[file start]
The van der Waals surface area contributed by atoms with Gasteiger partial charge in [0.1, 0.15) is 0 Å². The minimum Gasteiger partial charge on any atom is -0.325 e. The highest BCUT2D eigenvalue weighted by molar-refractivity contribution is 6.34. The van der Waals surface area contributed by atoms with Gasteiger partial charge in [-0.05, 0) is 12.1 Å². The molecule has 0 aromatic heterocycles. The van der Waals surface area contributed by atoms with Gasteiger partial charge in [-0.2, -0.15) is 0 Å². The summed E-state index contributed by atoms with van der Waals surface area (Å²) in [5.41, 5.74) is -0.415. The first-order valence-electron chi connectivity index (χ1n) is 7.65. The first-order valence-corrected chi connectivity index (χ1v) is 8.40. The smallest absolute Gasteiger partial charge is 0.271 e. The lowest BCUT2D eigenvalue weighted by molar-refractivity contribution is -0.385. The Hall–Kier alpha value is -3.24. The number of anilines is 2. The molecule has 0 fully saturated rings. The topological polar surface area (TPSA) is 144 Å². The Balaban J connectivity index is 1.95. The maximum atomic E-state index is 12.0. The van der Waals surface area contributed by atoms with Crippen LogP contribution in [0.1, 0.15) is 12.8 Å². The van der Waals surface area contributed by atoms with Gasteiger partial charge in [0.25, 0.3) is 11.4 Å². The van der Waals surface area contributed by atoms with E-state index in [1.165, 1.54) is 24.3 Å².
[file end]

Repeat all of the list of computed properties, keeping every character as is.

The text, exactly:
The van der Waals surface area contributed by atoms with Gasteiger partial charge in [0.1, 0.15) is 0 Å². The minimum Gasteiger partial charge on any atom is -0.325 e. The highest BCUT2D eigenvalue weighted by molar-refractivity contribution is 6.34. The van der Waals surface area contributed by atoms with Gasteiger partial charge in [-0.05, 0) is 12.1 Å². The molecule has 0 aromatic heterocycles. The van der Waals surface area contributed by atoms with Gasteiger partial charge in [-0.2, -0.15) is 0 Å². The summed E-state index contributed by atoms with van der Waals surface area (Å²) in [5.41, 5.74) is -0.415. The first-order valence-electron chi connectivity index (χ1n) is 7.65. The first-order valence-corrected chi connectivity index (χ1v) is 8.40. The smallest absolute Gasteiger partial charge is 0.271 e. The lowest BCUT2D eigenvalue weighted by molar-refractivity contribution is -0.385. The Hall–Kier alpha value is -3.24. The number of anilines is 2. The molecule has 0 fully saturated rings. The topological polar surface area (TPSA) is 144 Å². The Balaban J connectivity index is 1.95. The maximum atomic E-state index is 12.0. The van der Waals surface area contributed by atoms with Crippen LogP contribution in [0.1, 0.15) is 12.8 Å². The van der Waals surface area contributed by atoms with Gasteiger partial charge in [0.25, 0.3) is 11.4 Å². The van der Waals surface area contributed by atoms with E-state index in [1.165, 1.54) is 24.3 Å².